(END VIDEO CLIPS)

O`DONNELL: Lisa Bloom, I`ve got to say, I don`t know how a jury can
accept that there`s absolutely no doubt in your mind. We`ve all listened
to that tape. None of us can sit here and say, oh, that`s, you know,
George or that`s Trayvon. You can`t do it. You can make your best
approximation.

And that`s why it seemed to me that the kind of humility in Trayvon`s
brother, for example, when he talks about what he thinks he heard sounds
more real to me than "there`s no doubt in my mind."

BLOOM: Right. Or Tracy Martin who says initially he hung his head
down, kind of an "oh, my God" reaction and then he had to hear it ten
times. None of the witnesses has said for sure it`s either Trayvon Martin
or George Zimmerman said they heard any of them screaming hysterically in
any kind of similar circumstances, which is obviously different than normal
conversation. And, of course, none of them knew both men`s voices so they
could compare.

Frankly, if I were on the jury, I don`t think any of this testimony
would be all that significant to me.

JENKINS: And remember, George Zimmerman said when he first listened
to this call, "That doesn`t even sound like me." He said that about
hearing his own voice.

O`DONNELL: Yes.

JENKINS: So how can these witnesses then come in and say, "Oh, yes,
I recognize his voice, that sounds just like him," when he, the person
who`s screaming said that didn`t even sound --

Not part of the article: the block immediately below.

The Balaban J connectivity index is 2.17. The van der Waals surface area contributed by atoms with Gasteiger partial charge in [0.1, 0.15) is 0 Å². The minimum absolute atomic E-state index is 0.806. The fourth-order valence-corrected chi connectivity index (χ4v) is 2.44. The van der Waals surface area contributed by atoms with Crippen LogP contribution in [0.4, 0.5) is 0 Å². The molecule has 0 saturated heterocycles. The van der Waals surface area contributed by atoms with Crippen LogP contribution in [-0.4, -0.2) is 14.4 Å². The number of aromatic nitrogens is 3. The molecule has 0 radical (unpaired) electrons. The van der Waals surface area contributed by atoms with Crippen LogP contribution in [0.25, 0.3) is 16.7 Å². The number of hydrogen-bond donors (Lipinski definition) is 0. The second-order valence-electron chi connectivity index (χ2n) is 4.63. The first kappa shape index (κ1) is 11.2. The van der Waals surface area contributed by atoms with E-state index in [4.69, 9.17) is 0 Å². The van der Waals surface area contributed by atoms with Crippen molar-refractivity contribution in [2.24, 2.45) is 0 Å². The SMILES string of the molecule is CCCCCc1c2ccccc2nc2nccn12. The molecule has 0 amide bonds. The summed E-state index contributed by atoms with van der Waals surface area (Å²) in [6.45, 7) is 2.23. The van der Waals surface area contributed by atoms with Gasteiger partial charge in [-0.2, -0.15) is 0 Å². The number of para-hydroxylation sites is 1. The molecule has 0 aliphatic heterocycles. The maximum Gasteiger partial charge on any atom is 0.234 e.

O`DONNELL: And even if that is George Zimmerman`s voice, his
reaction, "That doesn`t sound like me," is a perfectly understandable
reaction under these circumstances.

Lisa, you`ve been making a point that I think has been present
throughout a trial but has not yet really been isolated in the testimony,
that George Zimmerman says the gun was here, was right on the hip, kind of
in the back on the right. He also says I`m down on the ground. He`s got
me pinned down.

You`re asking the question, how does that gun ever get out of that
spot?

BLOOM: Right. It`s time to start putting all this evidence
together, right? So we know that, first of all, the holster is an inside
the waistband holster, which means it`s almost completely covered by the
pants. Add to that, George Zimmerman is wearing a shirt that goes out over
the gun and a jacket that was open. It was very dark. It was raining.

And when I looked at his re-enactment video, which has been admitted
into evidence, he demonstrates by touching his hand to the back of his
right side, although he moves his arms around a lot, that`s where he says
the gun was holstered. All right?

So when you put, as you say, Trayvon Martin on top of him, as he
says, knees to armpits, he`s really pinned. It`s very hard to understand
how Trayvon Martin would have seen the gun. And of course that`s the
essence of his self-defense story. Trayvon Martin saw the gun, he reached
for the gun. If the jury doesn`t believe that, he`s got real trouble.

O`DONNELL: Well, faith, this goes to something that was testified to
today. They actually brought on his trainer in what I thought was one of
the more irrelevant moments.

But what they were bringing up was George was a really terrible
fighter. It was this guy`s job to train him as a fighter and he kept
saying how bad a student George was, which is to say how bad a fighter he
was, which is to say he`s the guy who absolutely can`t pull off this move